Ali owned the Lebanese restaurant down the street advertised on their T-shirts.

“I think better on a full stomach. Let’s go have lunch,” I said. We drove down to El Sultan Beirut. You could hear the beguiling music of the Middle East with flutes and the percussive sound of drums.

I had lamb shawarma and a raspberry-flavored Lebanese beer called Laziza.

I noticed an endearing elderly couple in a corner where the wife was helping her infirm husband eat. “My beloved, do you remember our trip to Beirut before the war when we walked down the Corniche and drank arak in the cafés and you even tried to smoke a narguileh?” Her husband did not respond but he had an appetite.

Ali told me he had been in the States 10 years. His three children attended local public schools. Ahmed said he was a newlywed and had two brothers named Hussein and Ali. He had just brought his wife over from Albania, their homeland.

“Would you like to see her photo?” Ahmed asked. He thrust his cellphone in front of me with the photo. She looked like a princess out of the Arabian Nights. “She is applying for her green card. She must wait three years. Her name is Aisha. It means ‘alive’ in Arabic. Aisha was the name of Muhammad the prophet’s peace be upon him third wife,” Ali said.

There was a lull in the conversation.

“His future wife was escorted to the airport in Tirana by the American Consul,” Ali said.

Ahmed looked down and shook his head.

“Where is Tirana?”


“I thought you were from Lebanon.”

“Because of the restaurant?”

I nodded.

“We’re Albanian,” Ali said. “There are many Albanians in New York.”

“His wife’s father did not approve of the marriage. Her brother was ready to kill her.”

“Why?” I asked.

“A blood feud between the families over land a hundred years ago,” Ali said.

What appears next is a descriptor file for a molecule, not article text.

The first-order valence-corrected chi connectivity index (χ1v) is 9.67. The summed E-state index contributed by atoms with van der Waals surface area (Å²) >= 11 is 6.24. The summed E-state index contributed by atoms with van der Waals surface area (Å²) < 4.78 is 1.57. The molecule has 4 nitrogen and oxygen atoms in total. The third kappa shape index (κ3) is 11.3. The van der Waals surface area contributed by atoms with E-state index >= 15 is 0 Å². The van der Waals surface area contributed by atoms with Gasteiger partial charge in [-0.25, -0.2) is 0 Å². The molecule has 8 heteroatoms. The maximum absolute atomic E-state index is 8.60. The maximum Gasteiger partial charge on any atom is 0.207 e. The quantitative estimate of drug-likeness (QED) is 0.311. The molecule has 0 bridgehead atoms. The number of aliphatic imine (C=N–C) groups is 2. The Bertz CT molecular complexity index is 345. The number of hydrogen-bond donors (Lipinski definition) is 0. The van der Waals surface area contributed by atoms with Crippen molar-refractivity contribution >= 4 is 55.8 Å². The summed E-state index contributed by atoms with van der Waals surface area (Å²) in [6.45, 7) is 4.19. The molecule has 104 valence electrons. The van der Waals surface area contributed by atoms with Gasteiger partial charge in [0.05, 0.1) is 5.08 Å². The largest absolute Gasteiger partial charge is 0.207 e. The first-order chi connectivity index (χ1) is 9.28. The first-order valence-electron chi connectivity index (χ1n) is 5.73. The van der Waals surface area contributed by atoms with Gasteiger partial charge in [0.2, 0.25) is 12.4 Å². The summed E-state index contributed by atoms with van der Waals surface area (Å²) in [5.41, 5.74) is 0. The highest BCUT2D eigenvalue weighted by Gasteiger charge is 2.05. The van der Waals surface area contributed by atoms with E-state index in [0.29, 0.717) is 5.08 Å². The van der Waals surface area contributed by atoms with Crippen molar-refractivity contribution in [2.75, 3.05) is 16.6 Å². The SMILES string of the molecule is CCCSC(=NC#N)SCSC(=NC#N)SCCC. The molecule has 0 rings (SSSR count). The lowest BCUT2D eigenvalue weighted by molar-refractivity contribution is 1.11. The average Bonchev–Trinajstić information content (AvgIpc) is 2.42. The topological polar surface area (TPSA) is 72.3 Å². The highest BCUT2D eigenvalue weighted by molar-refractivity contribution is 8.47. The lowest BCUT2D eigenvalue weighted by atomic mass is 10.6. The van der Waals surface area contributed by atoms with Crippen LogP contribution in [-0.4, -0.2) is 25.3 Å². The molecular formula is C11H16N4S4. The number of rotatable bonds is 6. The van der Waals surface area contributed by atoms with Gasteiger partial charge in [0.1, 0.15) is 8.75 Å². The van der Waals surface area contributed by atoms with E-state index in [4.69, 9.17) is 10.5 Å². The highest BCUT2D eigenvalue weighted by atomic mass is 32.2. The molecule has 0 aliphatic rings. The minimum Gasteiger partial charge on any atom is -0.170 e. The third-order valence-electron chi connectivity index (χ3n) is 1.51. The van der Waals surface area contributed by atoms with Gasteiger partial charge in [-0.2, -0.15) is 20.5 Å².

“Ahmed told me his troubles, I call my Congresswoman. Her legislative aide call me back personally. I explain the situation. Aisha is in danger. They call the American Consul in Tirana. The American Consul send his car with an American flag to save his fiancé at the request of my Congresswoman. She took her to a safe house and then to the airport. I pay for the ticket on Alitalia on my credit card. Non-stop. Tirana Rome JFK!”

Ahmed covered his face in his hands. “You are disrespecting me. I’ll pay you back!”

“You’re my cousin. It is our family honor. The girl’s family disrespected our family. They questioned her chastity. And she was even abused by the police at the airport in the presence of the US Consul.”

“I’m sorry but I’m glad everything worked out for Ahmed and his wife,” I said.

“Ahmed needed job,” Ali said.

Ali asked me if I was married. I told him I was single and not looking to get married.

“Do you go out? Do you date?” Ahmed asked.

“Of course,” I replied. It was a coded question I seemed to have heard before. I tried not to take it personally though they might as well have asked me if I liked women.

“Why do you ask?” There was a discreet interval. We had got to know one another. Now came the next question.

Ali asked what he could do to fix things. I pretended I didn’t hear the question by swallowing some of my Laziza.

Ali made another overture.

“You are a US citizen?”

I nodded.

“We have to get you married,” Ali said.

I smiled. “I’m not looking to get married.”

“We have a friend,” Ahmed said. “His girlfriend needs a green card.”

“I don’t work for immigration. Why doesn’t he bring her over as his fiancé or wife?” I asked.

“He can’t marry her in America,” Ali said. “He’s already married. He would marry her but he cannot have a second wife,” Ali said. “He is looking for someone to marry his girlfriend. He will pay,” Ali said. “Here is a photo of her,” Ali said.

I glance at the photo. “Very nice.”

“She speaks English and Italian. She is single and she is very educated.”

“Why doesn’t she apply for a student visa?”

“Because she could not remain here unless she is married to a US citizen.”

“How would that work?”